Fewer Kids Going Hungry

People move to Frisco, literally by the thousands every year because it is a thriving, affluent community with so many things to offer. But, did you know that around 1,000 children in Frisco alone have worried about where they were going to get their next meal during a school break? It is a very real problem — one that Lovepacs aims to end through their tremendous and ongoing work.

It all started in 2011, when five families in The Colony discovered that six children at Camey Elementary School were being sent home with backpacks full of food because they would not be able to eat over the weekend otherwise. The families realized those same kids would also be without food for a week during the Thanksgiving holiday. It started so simply — a plea to family and friends to help provide for these kids in need. Katie Hobbs, one of the founders of Lovepacs, says, “We put an ask out through email and on our personal Facebook accounts to say, ‘Hey, there are some kids who will not have food over the holiday break.’”

The plea was answered in a big way. Mrs. Hobbs says, “All of our porches were overflowing with food. We felt like we had more than enough.” They met with the counselor to see if they could help other kids. Not only were they able to provide boxes containing enough food to give the six children two meals a day (plus snacks) over the nine-day break, but they received enough food to make 46 boxes. Neighbors gathered to sort and pack the food, and the very first Lovepacs event brought volunteers from all walks of life together to help provide for others.

The group did some research and realized the children they knew about were not the only ones in desperate need. They worked with the counselor of Camey Elementary School and word quickly spread. By Christmas break, they were packing boxes for 200 children, and the following spring break, their program helped feed around 120 children.

The five founding families eventually moved to different areas, but their efforts did not falter. Lovepacs now has grass root efforts in seven cities, including Aubrey, Austin, Cy-Fair, Frisco, Lewisville, Little Elm and Plano.

When Mrs. Hobbs and her husband, Ryan, moved to Frisco, they talked with Mayor Maher Maso through their church and learned about the child homeless problem that a lot of people are not aware of. It weighed heavily on their hearts. They knew they needed to continue what they started in The Colony. Their first Frisco delivery was in 2013, for spring break. Since it was their first time working with Frisco counselors, they started with about 40 boxes. Mrs. Hobbs says, “We are so blessed to live where we do because the Frisco ISD does everything they can for their kids.” And the Hobbs’ knew how to help a little bit more.

Jennifer Chandarraju and her family moved to Frisco in 2013 from Iowa. Fate brought Mrs. Chandarraju to Lovepacs, as she and Mrs. Hobbs had sons who were in the same fourth grade class. They became friends and wanted to play. Mrs. Chandarraju says, “Katie said she needed volunteers for Lovepacs, and I did not know what it was. I knew Katie and thought it would be a good way to get to know her better. I signed up, helped out and learned about it. That is when they had their Christmas delivery, and that is when I changed what I wanted to do. Katie and I were in the car delivering boxes to the schools and I was overwhelmed with how many kids really needed it. From there on out, I knew this was something I needed to do.”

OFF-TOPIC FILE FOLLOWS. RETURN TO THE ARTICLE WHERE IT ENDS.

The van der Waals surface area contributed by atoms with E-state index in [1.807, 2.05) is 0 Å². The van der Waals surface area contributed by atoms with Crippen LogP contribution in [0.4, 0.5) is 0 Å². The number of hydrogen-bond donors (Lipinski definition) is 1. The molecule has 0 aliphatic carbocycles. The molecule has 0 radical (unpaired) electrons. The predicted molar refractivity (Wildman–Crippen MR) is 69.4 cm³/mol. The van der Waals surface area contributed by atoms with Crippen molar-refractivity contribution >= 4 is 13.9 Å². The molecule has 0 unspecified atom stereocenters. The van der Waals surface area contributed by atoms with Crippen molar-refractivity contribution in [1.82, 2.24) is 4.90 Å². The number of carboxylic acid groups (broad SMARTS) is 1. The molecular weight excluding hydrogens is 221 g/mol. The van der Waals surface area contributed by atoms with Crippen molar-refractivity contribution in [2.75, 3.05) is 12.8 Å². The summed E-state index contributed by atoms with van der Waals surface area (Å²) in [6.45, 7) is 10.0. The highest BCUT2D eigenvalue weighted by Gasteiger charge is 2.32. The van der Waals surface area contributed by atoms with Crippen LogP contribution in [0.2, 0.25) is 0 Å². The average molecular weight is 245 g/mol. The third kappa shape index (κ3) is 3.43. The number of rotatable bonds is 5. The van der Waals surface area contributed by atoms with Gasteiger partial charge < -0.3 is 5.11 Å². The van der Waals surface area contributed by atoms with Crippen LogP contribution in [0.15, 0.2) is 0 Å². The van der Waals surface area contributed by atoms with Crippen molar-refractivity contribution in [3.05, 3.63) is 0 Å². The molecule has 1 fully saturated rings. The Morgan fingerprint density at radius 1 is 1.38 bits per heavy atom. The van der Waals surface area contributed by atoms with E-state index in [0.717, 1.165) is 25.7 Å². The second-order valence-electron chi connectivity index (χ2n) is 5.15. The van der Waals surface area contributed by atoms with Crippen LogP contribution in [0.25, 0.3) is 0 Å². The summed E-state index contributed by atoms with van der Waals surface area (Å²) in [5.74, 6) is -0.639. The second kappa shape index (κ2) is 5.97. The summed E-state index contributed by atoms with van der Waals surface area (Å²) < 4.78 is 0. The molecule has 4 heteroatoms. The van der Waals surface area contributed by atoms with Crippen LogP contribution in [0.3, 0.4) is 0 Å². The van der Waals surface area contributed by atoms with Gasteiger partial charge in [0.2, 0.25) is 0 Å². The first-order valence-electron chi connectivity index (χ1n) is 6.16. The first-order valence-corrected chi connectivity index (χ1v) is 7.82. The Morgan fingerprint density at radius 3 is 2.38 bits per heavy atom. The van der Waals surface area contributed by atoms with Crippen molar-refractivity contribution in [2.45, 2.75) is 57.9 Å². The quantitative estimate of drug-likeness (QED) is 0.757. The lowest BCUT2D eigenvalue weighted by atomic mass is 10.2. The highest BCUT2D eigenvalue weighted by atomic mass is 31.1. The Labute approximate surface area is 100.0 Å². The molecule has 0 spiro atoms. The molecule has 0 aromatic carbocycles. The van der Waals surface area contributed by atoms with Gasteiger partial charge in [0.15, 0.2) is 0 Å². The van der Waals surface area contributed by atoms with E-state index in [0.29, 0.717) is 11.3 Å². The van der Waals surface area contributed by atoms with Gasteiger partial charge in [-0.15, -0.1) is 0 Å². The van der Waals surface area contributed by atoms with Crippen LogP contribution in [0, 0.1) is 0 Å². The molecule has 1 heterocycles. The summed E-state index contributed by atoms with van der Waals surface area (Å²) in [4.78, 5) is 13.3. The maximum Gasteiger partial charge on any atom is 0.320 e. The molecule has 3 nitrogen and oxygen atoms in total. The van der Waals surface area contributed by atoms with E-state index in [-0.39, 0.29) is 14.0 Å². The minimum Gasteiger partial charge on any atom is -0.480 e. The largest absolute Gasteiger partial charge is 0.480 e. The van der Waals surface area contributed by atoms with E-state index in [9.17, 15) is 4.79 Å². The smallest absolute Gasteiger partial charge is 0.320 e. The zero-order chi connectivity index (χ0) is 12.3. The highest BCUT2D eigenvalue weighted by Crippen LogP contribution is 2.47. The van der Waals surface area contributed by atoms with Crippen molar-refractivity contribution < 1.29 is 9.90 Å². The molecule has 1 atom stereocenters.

Mrs. Hobbs says, “We learned very quickly that it is not just about feeding the kids. It is about feeding the community, and we changed our mission statement to reflect that.”

After establishing themselves in 2013 within Frisco schools, Mrs. Hobbs says, “We decided to ‘go big or go home.’ We opened ourselves to all Title I schools in Frisco and there were 11.” The box count quickly went from 40 to 350. “Which we had never done before,” Mrs. Hobbs adds lightheartedly.

How does it work? The North Texas Food Bank has a program to provide children in need with food over the weekends, but holidays and extended breaks are still a problem. (Incidentally, the North Texas Food Bank had to drop their service to Frisco, so Frisco FastPacs stepped in as a sister organization to Lovepacs to take care of weekend needs). Counselors work with Lovepacs to figure out how many children are in a home and provide a total headcount, and from there, Lovepacs gets to work. Mrs. Hobbs says, “Counselors contact the guardians or parents and they have two-and-a-half days to pick up. We deliver on Wednesday, and they have until the end of the day Friday to pick up.” In case the families do not have transportation, the group partnered with the Frisco Police Department and their Citizens on Patrol program to make sure no one goes without because they could not arrange a pick up. Each box is packed with enough food for each child in the family to have two meals a day, plus snacks!